COMMUNICATION

www.rsc.org/loc | Lab on a Chip

A simple pneumatic setup for driving microfluidics
Thomas Braschler,* Lynda Metref, Ronit Zvitov–Marabi, Harald van Lintel, Nicolas Demierre, Joel Theytaz ¨ and Philippe Renaud
Received 4th December 2006, Accepted 6th February 2007 First published as an Advance Article on the web 16th February 2007 DOI: 10.1039/b617673a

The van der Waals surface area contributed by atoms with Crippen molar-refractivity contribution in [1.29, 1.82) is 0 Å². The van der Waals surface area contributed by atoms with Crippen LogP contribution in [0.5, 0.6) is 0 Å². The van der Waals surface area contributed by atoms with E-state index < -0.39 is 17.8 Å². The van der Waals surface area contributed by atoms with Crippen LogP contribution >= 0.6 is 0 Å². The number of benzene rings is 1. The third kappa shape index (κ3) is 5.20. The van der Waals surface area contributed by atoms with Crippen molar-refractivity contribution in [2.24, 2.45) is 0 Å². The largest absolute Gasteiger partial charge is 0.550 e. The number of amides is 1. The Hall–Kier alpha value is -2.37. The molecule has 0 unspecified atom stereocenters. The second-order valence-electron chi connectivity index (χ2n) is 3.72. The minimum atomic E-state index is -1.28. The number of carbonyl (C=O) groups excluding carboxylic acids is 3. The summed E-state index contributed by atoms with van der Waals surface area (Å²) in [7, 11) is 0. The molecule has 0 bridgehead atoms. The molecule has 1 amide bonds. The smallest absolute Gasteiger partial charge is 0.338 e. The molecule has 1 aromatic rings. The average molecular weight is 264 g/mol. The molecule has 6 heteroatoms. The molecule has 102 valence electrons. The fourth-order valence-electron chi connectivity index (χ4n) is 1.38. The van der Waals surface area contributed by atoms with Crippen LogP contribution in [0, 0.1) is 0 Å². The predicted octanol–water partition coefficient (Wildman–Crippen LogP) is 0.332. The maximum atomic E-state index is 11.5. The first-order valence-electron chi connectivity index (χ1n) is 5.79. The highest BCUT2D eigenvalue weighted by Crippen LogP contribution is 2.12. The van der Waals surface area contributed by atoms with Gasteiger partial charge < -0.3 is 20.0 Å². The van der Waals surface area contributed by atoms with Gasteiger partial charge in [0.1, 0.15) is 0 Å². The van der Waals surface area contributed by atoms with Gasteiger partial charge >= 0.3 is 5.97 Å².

We present a simple pneumatic setup for easy and precise control of pairs of inlet flows for lab on a chip applications. Moving fluids in microchannels is at the heart of microfluidic applications. Apart from capillary effects, there are currently three main techniques that are used to generate liquid flow in microchannels: electro-osmotic flow (EOF), pressure-driven flow and flow induced by volume displacement.1–3 EOF has the great advantage of a flat velocity profile across the channel, and is thus often used in microchip-based chromatography or electrophoresis.4 However, EOF requires the presence of electrodes and strongly depends on the composition of the liquid to be moved and on the surface properties. Pressure-driven flow, on the other hand, does not require electrodes and is less dependent on the composition of the liquid.5 In its simplest configuration, gravity is used to provide the pressure, but most of the time, more flexible control of the fluids is needed. Syringe pumps and other mechanical pumps, belonging to the third category, are often used to provide the necessary control of the displaced volume. However, due to the very low-volume displacements required for microchip operation, precision becomes critical, making suitable syringe pumps very expensive because of the required precision mechanics. Even with these, flows are often found not to be sufficiently smooth for critical applications. An alternative is to use pneumatic pressure acting on liquid reservoirs located directly above the chip to control the liquid flow. Futterer et al. presented a ¨ sophisticated pressure control system for microchannels,6 with computer control. In this communication, we present a simple low-tech setup that enables the application of finely controlled pressures to liquids in reservoirs residing directly above the chip. This makes pressure-driven flows accessible to a larger community of laboratories using microfluidics. Moreover, the samples can be directly pipetted into the reservoirs above the chip, making fluid-handling simple and eliminating all dead volume associated with tubing. The measurement setup consists of a chip holder with integrated reservoirs, and a pneumatic pressure setup used to pressurize the air above the liquids in the different reservoirs and therefore the liquids themselves (Fig. 1). The pneumatic setup is a manually controlled pneumatic-pressure supply made of HPLC tubing and pneumatic regulator valves. Its design is based on the analogy between electrical and pneumatic circuits, i.e. that Ohm’s law is valid in sufficiently narrow tubing due to laminar flow conditions. The pressure setup therefore acts as a resistive pneumatic pressure